Forget politics and focus on faith: Thinking about that 'evangelical' puzzle again

Every now and then a columnist faces a writing challenge that requires a call to the copy desk asking what is or what is not appropriate language in a family newspaper.

Believe it or not, this even happens to folks like me who cover religion.

Consider, for example, this passage from one of my “On Religion” columns back in 2011 about debates — in journalism and in academia — about the meaning of the much-abused Godbeat f-word, “fundamentalist.”

Anyone who expects scholars to stand strong and defend a basic, historic definition will be disappointed. As philosopher Alvin Plantinga of the University of Notre Dame once quipped, among academics "fundamentalist" has become a "term of abuse or disapprobation" that most often resembles the casual semi-curse, "sumbitch."

"Still, there is a bit more to the meaning. ... In addition to its emotive force, it does have some cognitive content, and ordinarily denotes relatively conservative theological views," noted Plantinga, in an Oxford Press publication. "That makes it more like 'stupid sumbitch.' ... Its cognitive content is given by the phrase 'considerably to the right, theologically speaking, of me and my enlightened friends.' "

Now, in the Donald Trump era, similar arguments have raged about the meaning of the word “evangelical.”

As a rule, journalists have — #DUH — attempted to turn “evangelical” into a political word, as opposed to a term linked to specific doctrines and church history. Many evangelical leaders have attempted to point reporters to the work of historian David Bebbington, who produced a short, focused set of four evangelical essentials. Here is one version of that:

Conversionism: the belief that lives need to be transformed through a “born-again” experience and a life long process of following Jesus

Activism: the expression and demonstration of the gospel in missionary and social reform efforts

Biblicism: a high regard for and obedience to the Bible as the ultimate authority

Crucicentrism: a stress on the sacrifice of Jesus Christ on the cross as making possible the redemption of humanity

Ah, but HOW HIGH a regard for scripture? What kinds of “social reform” efforts?

Recently, folks at The Gospel Coalition website published an update on this debate, blending the Bebbington essentials with the work of American historian Mark Noll, drawing on insights from an essay entitled “What Is ‘Evangelical’?”, included in the Oxford Handbook of Evangelical Theology (Oxford University Press, 2010).

I suggest that religion-beat pros file this, for use the next time editors start wanting to throw the term “evangelical” in ways that resemble “stupid sumbitch.”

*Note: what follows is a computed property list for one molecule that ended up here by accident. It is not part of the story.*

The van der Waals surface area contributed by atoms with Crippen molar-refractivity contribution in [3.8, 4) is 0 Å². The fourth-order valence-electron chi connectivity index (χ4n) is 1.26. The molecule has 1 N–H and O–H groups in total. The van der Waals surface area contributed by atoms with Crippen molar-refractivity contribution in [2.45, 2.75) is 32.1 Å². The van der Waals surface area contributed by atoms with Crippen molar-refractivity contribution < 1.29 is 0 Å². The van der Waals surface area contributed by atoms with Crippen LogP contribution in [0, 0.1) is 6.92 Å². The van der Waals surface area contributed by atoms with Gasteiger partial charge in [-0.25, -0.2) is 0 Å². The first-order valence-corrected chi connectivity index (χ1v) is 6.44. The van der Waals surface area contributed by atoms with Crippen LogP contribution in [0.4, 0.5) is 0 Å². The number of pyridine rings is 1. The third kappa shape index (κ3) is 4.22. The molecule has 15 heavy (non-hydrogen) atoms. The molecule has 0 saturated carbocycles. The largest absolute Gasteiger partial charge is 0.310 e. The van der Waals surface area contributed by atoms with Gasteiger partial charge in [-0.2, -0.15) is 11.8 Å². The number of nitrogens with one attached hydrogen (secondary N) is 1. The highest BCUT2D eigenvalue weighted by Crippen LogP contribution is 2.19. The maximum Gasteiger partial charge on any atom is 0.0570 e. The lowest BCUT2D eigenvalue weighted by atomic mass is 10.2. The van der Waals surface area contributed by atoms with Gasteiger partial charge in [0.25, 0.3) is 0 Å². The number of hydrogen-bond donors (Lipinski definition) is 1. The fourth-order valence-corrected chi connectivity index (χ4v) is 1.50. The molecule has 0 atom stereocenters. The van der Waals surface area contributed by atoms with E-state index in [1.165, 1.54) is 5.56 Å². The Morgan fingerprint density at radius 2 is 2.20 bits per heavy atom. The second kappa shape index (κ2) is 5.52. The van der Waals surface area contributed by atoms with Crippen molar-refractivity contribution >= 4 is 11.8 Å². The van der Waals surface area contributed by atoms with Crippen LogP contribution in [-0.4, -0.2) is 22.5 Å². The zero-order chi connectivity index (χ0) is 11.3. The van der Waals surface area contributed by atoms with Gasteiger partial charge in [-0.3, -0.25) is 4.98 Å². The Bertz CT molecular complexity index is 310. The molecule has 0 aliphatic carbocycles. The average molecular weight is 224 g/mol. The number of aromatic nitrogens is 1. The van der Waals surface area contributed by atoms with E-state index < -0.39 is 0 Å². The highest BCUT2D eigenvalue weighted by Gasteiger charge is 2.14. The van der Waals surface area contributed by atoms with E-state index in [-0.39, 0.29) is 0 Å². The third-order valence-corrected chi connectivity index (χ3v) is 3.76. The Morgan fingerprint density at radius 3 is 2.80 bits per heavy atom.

Here we go. Note Noll’s stress on the power of personal experience:

The key in a remarkably diverse range of social, political, and intellectual circumstances was evangelical resilience defined by [1] Christian experience, personally appropriated, and [2] trust in the Bible above all other authorities.

Differ as they certainly did in many particulars, the individuals and groups that were recognized as evangelical possessed a core of common characteristics.

First, evangelicals throughout the North Atlantic remained firm Protestants who accentuated the historic Protestant attachment to Scripture. They could differ wildly among themselves on the meaning of the Bible, but the Scriptures remained a bedrock of authority.

Second, evangelicals shared a conviction that true religion required the active experience of God.

Again, evangelicals prescribed myriad norms for that experience and even more ways for accommodating the experience of God with reason, traditions, and hierarchies. But the experience of God remained a sine qua non for the type of religion that many contemporaries and more historians have labeled “evangelical.”

Noll identifies three characteristics that tend to be linked to “experientialism.” If you are looking for the roots of differences between conservative and liberal evangelicals, ponder this:

First was a bias — it could be a slight prejudice, it could be a massive rejection — against inherited institutions.

Since no inherited institution could communicate the power of God’s presence as adequately as Scripture and personal Christian experience, no inherited institution enjoyed the respect accorded to experience and the Bible.

Second, evangelicalism was extraordinarily flexible in relation to principles concerning intellectual, political, social, and economic life.

Since such principles possessed primarily instrumental value by comparison with the ultimate realities found in Scripture and the experience of Christ, they could be taken up, modified, discarded, or transformed as local circumstances dictated.

Third, evangelicals practiced “discipline,” to borrow a well-considered phrase from Daniel Walker Howe. Their experiential biblicism might lead along many different paths, and with contrasting conclusions, to principles of conduct for self and others, but, however derived, those principles embodied a common evangelical conviction that the gospel compelled a search for social healing as well as personal holiness.

Author Justin Taylor, writing for The Gospel Coalition, stressed that there is “no one perfect way to define evangelicalism.” However, he did note the following advice from Noll:

Our world of rapid change and media rush-to-judgment threatens to destabilize all matters that once seemed fixed and secure. Yet for the terms “evangelical” and “evangelicalism,” ambiguity is not the only possibility. When used with responsible attention to history and careful focus on generally accepted norms of the Bebbington definition, they can still communicate reality and not just confusion.

Read it all, and file this one away for later use.

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